Okanagan Lake level on the rise as spring melt begins

Water level bottomed out during Easter weekend, but lake is filling up quickly now

Okanagan Lake reached its annual low level over the Easter weekend and is now about 80 centimetres below full pool. The spring’s water inflow is projected to be 116 per cent of normal

Okanagan Lake reached its annual low level over the Easter weekend and is now about 80 centimetres below full pool. The spring’s water inflow is projected to be 116 per cent of normal

Okanagan Lake’s water level dipped to its annual low during the Easter weekend, but a spell of warm weather and rain now has it back on the rise.

A team from the Ministry of Forests, Lands and Natural Resource Operations had been drawing down the lake since January in order to make room for this spring’s melt water.

“We have eight to 10 weeks to go before we reach peak level in Okanagan Lake, and so really anything can happen in terms of the weather and that’s what we just have to watch for and react to as best we can,” said Des Anderson, who heads the ministry’s public safety and protection office in Penticton.

The lake’s level, which is controlled by a dam on its outflow in Penticton, is measured at a Kelowna gauge, data from which shows the water dropped by about 30 centimetres between Jan. 1 and April 1. Since then, it’s risen about 10 cm, but is still about 80 cm under the target maximum lake level that officials describe as full pool.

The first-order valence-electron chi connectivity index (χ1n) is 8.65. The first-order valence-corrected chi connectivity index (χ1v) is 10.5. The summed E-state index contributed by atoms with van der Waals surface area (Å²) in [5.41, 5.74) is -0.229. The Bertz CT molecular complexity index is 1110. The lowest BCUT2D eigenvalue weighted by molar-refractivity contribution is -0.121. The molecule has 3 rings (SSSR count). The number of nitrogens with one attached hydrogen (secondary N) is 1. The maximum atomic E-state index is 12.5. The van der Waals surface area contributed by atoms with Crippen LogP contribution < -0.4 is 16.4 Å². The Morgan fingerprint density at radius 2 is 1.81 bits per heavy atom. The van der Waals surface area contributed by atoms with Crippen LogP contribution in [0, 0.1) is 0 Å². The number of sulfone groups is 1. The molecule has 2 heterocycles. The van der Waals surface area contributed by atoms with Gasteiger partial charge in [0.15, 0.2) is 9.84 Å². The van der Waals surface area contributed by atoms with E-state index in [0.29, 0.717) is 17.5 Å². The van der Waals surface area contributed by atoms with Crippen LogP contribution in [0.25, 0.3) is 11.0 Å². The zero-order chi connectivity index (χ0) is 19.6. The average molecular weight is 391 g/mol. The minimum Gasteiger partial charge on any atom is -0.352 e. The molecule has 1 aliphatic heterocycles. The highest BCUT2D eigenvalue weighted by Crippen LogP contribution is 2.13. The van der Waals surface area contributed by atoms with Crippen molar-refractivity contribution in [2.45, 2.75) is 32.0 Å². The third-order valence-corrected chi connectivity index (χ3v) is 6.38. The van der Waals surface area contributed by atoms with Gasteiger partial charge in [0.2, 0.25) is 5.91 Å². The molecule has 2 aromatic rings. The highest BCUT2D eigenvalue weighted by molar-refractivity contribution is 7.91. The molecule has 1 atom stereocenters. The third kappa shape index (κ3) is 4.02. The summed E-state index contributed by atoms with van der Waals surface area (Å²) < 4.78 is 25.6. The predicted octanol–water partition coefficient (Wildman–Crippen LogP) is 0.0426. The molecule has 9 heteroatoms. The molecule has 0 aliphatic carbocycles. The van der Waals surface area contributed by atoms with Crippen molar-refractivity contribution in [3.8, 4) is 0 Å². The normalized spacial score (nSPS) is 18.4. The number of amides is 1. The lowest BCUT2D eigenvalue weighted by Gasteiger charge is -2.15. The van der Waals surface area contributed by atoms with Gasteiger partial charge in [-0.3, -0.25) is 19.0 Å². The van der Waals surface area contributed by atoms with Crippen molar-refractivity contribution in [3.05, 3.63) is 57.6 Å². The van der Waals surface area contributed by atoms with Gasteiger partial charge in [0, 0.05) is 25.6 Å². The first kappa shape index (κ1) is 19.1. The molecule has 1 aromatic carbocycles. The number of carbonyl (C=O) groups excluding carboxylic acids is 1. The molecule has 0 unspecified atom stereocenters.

Anderson said this spring’s inflow forecast for the lake is currently projected at 116 per cent of normal, which is “manageable” if Mother Nature co-operates.

“Based on the current forecast and on normal conditions, things are looking OK. But things could change if the weather becomes extreme,” he added.

It’s much the same story region-wide.

According to the provincial government’s April 1 snowpack bulletin, the Okanagan-Kettle basin is at 107 per cent of normal, down from 115 per cent on March 1.

“In terms of flood risk, we’re slightly elevated in the Okanagan, but it’s not that high. (It’s) what we would consider to be normal,” said David Campbell, head of the B.C. River Forecast Centre.

The Similkameen, however, continues to be on the dry side. Its snowpack was at 79 per cent of normal as of March 1, and creeped up to just 82 per cent as of April 1.

“That may have some implications as we get later in the summer in terms of water availability,” Campbell said.

Snowpack data is compiled with the help of 53 detectors scattered at high-elevation sites throughout the province that are grouped by major water basins into which the snow will melt.

Campbell said it’s tough to make predictions for flood season based only on snowpack data, since spring weather conditions will dictate how quickly the white stuff melts.

The latest snowpack bulletin contains a three-month forecast from Environment Canada that calls for “a high likelihood of above normal temperatures,” and  “a higher likelihood of drier than normal April-June conditions” for central and southern B.C.

 

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